The Bucks’ rationale for dismissing Adrian Griffin and the possibility that Doc Rivers will succeed him as head coach

The Bucks’ rationale for dismissing Adrian Griffin and the possibility that Doc Rivers will succeed him as head coach

It resulted from months of lackluster performance, during which internal worries grew regarding the steep decline within their once-elite protection, the erroneous pairing of rookie Damian Lillard and franchise star Giannis Antetokounmpo, and a general apprehension that this group, which was widely anticipated to contend for a championship, would likely fail if Milwaukee remained stagnant.

There were strong indications that a change was imminent following the December In-Season Tournament, during which the Bucks were defeated by the Indiana Pacers in Las Vegas, and internal skepticism regarding Griffin’s ability to lead increased.

League sources say that the Bucks instructed Doc Rivers, who has been an ESPN analyst since he departed from the Philadelphia 76ers in May, to start offering informal consulting services to Griffin.

After a month had passed, several informed sources confirmed that Rivers was the most qualified candidate for the vacant position or the leader of choice among key stakeholders.

“Making this decision during the season was a challenging endeavor,” Horst said in the statement. “We are actively working to hire our subsequent head coach without delay.” We appreciate Coach Griffin’s contributions and hard work on behalf of the team.

The immediate cause of Griffin’s termination was unclear. In the interim, assistant Joe Prunty will assume the role of coach. Wednesday will be a question hour for Horst with the media.

On Tuesday, Shams Charania of The Athletic and Adrian Wojnarowski of ESPN reported that legendary NBA coach Doc Rivers was already in negotiations with the Bucks for the position.

At the request of the Bucks, Rivers began serving as an informal consultant to Griffin in recent weeks, according to Charania.

According to Charania, Golden State Warriors coach Kenny Atkinson might also be considered for the role if negotiations with Rivers fail.

Griffin is dismissed from his position as head coach after 43 games through his tenure. Griffin was hired during the offseason to take on Mike Budenholzer, who was terminated following the No. 1 seed Bucks’ first-round playoff loss to the Miami Heat.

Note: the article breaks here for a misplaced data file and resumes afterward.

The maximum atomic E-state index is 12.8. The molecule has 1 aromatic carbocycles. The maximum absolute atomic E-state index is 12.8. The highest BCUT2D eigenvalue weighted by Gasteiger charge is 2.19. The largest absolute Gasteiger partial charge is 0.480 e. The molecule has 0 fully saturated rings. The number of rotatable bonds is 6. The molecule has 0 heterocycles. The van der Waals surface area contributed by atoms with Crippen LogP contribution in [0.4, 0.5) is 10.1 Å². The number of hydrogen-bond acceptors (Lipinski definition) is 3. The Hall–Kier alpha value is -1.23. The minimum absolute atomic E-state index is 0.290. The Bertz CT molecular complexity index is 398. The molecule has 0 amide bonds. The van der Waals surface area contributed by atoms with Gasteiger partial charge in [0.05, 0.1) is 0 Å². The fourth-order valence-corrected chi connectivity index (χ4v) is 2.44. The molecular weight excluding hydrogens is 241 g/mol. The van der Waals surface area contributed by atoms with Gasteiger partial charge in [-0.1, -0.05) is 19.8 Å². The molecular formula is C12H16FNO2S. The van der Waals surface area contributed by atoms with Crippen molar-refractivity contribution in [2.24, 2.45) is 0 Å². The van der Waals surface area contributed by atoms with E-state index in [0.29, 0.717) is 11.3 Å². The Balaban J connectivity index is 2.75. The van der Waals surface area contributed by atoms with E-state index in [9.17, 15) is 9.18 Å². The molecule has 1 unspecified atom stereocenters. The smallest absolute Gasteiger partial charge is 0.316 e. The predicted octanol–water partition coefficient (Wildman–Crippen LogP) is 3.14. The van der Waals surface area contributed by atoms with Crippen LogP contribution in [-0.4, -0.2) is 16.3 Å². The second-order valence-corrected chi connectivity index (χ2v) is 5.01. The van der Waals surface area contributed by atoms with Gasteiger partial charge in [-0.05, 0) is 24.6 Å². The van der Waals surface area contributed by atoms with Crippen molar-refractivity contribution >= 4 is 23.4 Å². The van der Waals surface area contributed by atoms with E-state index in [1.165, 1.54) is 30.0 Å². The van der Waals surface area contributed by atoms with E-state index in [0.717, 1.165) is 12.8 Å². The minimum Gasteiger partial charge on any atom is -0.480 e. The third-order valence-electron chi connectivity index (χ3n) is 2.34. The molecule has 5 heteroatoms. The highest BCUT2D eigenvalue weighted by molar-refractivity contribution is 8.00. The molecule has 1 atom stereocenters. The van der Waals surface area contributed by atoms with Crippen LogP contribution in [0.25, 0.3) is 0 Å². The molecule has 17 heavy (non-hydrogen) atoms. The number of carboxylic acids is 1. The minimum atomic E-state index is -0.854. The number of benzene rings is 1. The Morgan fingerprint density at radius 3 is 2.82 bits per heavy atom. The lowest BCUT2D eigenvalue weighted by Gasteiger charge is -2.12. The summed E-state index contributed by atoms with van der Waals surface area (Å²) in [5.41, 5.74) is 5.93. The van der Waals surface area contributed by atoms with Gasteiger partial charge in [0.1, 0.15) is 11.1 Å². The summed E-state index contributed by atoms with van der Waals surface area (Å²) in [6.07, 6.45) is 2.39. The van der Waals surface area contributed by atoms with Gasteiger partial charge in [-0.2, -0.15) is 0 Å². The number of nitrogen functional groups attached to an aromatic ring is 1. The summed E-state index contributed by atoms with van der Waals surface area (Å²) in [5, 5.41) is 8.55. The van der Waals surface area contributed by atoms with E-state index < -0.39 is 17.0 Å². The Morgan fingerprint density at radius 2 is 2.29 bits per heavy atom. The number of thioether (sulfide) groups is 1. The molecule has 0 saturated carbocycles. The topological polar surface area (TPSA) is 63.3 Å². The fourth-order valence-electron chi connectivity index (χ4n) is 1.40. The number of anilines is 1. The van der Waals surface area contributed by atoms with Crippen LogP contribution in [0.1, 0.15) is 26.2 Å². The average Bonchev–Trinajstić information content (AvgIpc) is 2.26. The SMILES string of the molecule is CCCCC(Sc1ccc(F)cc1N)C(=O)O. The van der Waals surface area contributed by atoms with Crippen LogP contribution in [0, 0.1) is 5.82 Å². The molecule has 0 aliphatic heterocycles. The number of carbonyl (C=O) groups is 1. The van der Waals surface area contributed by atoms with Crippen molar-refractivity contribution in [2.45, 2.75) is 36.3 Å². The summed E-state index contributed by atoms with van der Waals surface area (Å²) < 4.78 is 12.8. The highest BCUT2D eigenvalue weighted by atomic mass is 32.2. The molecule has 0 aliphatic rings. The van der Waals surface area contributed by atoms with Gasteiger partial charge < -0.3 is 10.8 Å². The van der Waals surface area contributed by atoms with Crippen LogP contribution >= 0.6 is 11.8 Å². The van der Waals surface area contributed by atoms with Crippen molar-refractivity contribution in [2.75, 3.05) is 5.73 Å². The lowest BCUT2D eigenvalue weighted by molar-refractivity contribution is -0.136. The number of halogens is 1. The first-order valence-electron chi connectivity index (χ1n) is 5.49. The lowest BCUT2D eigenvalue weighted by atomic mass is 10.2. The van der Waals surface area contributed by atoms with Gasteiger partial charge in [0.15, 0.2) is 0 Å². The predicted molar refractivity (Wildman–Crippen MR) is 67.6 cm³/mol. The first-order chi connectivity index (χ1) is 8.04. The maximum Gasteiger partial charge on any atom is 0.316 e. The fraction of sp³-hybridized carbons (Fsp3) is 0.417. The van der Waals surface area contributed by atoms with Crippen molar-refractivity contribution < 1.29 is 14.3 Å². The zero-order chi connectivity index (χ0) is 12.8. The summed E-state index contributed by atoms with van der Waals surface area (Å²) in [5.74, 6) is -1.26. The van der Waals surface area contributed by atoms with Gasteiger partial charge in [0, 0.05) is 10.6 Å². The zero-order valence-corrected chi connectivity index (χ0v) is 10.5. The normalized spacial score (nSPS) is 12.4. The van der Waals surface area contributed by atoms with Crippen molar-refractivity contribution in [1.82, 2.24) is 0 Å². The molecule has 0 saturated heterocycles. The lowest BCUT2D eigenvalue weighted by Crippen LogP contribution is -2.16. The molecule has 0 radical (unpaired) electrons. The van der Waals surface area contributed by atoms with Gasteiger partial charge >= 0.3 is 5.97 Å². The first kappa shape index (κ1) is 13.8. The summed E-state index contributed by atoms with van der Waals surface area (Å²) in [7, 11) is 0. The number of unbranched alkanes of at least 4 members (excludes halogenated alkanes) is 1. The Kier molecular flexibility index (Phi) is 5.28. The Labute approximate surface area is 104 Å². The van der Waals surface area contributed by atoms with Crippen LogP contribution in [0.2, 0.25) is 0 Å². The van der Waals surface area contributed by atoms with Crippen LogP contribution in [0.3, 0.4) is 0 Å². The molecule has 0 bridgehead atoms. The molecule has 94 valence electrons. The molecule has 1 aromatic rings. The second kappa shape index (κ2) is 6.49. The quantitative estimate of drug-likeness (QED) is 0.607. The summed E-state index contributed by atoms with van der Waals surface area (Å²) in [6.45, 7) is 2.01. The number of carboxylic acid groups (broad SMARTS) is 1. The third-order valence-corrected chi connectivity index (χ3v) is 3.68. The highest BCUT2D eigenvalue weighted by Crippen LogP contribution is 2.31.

Griffin held this position as the inaugural NBA head coach. Before joining the Toronto Raptors, he served as an assistant for the Milwaukee Bucks, Chicago Bulls, Orlando Magic, and Oklahoma City Thunder throughout fifteen seasons. He was an NBA veteran for nine seasons, from 1999 to 2008.

The Milwaukee Bucks promptly appointed Doc Rivers as their coach of record instead of the terminated Adrian Griffin. The franchise announced Rivers’ appointment.

 The team unexpectedly dismissed Griffin, who had a 30-13 record and was ranked second within the Eastern Conference standings.

Rivers was reportedly being considered as a potential replacement shortly thereafter; this was confirmed approximately six hours after Griffin was fired. Milwaukee’s defensive rating has significantly declined from 110.9 last season, when it ranked fourth in the league, to 116.8 this season, which ranks 22nd in the NBA.

While ESPN reported that assistant coach Joe Prunty was projected to be appointed interim coach, The Athletic reports that Doc Rivers has emerged as a “serious contender” to replace Griffin and is currently negotiating a contract with the Bucks.

In a statement confirming the move, Bucks team president Jon Horst said, “This was a challenging decision to reach throughout the season.” “We are making efforts to hire our next coach without delay.” We appreciate Coach Griffin’s contributions and hard work on behalf of the team.

Last spring, the NBA appointed Griffin, 49, as the head coach of the Milwaukee Bucks for the first time. Milwaukee tied for the Eastern Conference’s and league’s second-best record with a record of 30-13.

Nevertheless, apprehensions arose regarding the Bucks’ defense, as they have permitted 120.5 points per game, which ranks sixth in the NBA and represents an increase from the 113.3 points per game conceded in the previous campaign.

Griffin, a former NBA player for a total of nine seasons, began his career as a coach in 2008 as an assistant with the Bucks.

He subsequently held assistant positions with the Bulls, Magic, Thunder, and then with the Raptors, when he was a member of the coaching team that won the 2019 NBA championship.